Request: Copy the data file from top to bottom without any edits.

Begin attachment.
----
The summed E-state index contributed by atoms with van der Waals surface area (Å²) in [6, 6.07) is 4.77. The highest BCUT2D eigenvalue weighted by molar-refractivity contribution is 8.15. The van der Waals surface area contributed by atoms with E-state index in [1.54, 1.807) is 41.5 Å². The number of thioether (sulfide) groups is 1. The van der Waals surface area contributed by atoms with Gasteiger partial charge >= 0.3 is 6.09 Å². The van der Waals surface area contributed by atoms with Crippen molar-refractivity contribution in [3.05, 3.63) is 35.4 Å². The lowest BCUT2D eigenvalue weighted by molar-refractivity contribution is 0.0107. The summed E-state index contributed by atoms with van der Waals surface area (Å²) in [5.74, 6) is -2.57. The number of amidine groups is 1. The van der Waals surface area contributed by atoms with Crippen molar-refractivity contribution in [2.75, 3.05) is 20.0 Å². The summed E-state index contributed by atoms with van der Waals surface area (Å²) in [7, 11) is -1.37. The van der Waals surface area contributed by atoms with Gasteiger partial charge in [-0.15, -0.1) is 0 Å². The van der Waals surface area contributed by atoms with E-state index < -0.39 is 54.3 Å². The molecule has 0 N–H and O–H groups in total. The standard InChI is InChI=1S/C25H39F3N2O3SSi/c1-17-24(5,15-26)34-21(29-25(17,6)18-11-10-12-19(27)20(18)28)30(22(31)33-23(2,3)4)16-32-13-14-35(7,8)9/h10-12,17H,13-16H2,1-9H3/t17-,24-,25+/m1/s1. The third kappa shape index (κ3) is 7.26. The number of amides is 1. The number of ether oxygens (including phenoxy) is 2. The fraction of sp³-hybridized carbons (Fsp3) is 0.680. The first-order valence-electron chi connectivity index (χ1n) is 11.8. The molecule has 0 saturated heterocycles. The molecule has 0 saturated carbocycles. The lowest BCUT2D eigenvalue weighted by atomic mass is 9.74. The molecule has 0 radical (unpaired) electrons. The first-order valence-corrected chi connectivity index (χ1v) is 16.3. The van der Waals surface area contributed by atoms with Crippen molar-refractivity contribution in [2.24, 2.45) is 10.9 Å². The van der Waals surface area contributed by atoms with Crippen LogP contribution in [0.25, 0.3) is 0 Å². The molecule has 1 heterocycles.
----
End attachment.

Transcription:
The summed E-state index contributed by atoms with van der Waals surface area (Å²) in [6, 6.07) is 4.77. The highest BCUT2D eigenvalue weighted by molar-refractivity contribution is 8.15. The van der Waals surface area contributed by atoms with E-state index in [1.54, 1.807) is 41.5 Å². The number of thioether (sulfide) groups is 1. The van der Waals surface area contributed by atoms with Gasteiger partial charge >= 0.3 is 6.09 Å². The van der Waals surface area contributed by atoms with Crippen molar-refractivity contribution in [3.05, 3.63) is 35.4 Å². The lowest BCUT2D eigenvalue weighted by molar-refractivity contribution is 0.0107. The summed E-state index contributed by atoms with van der Waals surface area (Å²) in [5.74, 6) is -2.57. The number of amidine groups is 1. The van der Waals surface area contributed by atoms with Crippen molar-refractivity contribution in [2.75, 3.05) is 20.0 Å². The summed E-state index contributed by atoms with van der Waals surface area (Å²) in [7, 11) is -1.37. The van der Waals surface area contributed by atoms with Gasteiger partial charge in [-0.15, -0.1) is 0 Å². The van der Waals surface area contributed by atoms with E-state index < -0.39 is 54.3 Å². The molecule has 0 N–H and O–H groups in total. The standard InChI is InChI=1S/C25H39F3N2O3SSi/c1-17-24(5,15-26)34-21(29-25(17,6)18-11-10-12-19(27)20(18)28)30(22(31)33-23(2,3)4)16-32-13-14-35(7,8)9/h10-12,17H,13-16H2,1-9H3/t17-,24-,25+/m1/s1. The third kappa shape index (κ3) is 7.26. The number of amides is 1. The number of ether oxygens (including phenoxy) is 2. The fraction of sp³-hybridized carbons (Fsp3) is 0.680. The first-order valence-electron chi connectivity index (χ1n) is 11.8. The molecule has 0 saturated heterocycles. The molecule has 0 saturated carbocycles. The lowest BCUT2D eigenvalue weighted by atomic mass is 9.74. The molecule has 0 radical (unpaired) electrons. The first-order valence-corrected chi connectivity index (χ1v) is 16.3. The van der Waals surface area contributed by atoms with Crippen molar-refractivity contribution in [2.24, 2.45) is 10.9 Å². The van der Waals surface area contributed by atoms with Crippen LogP contribution in [0.25, 0.3) is 0 Å². The molecule has 1 heterocycles.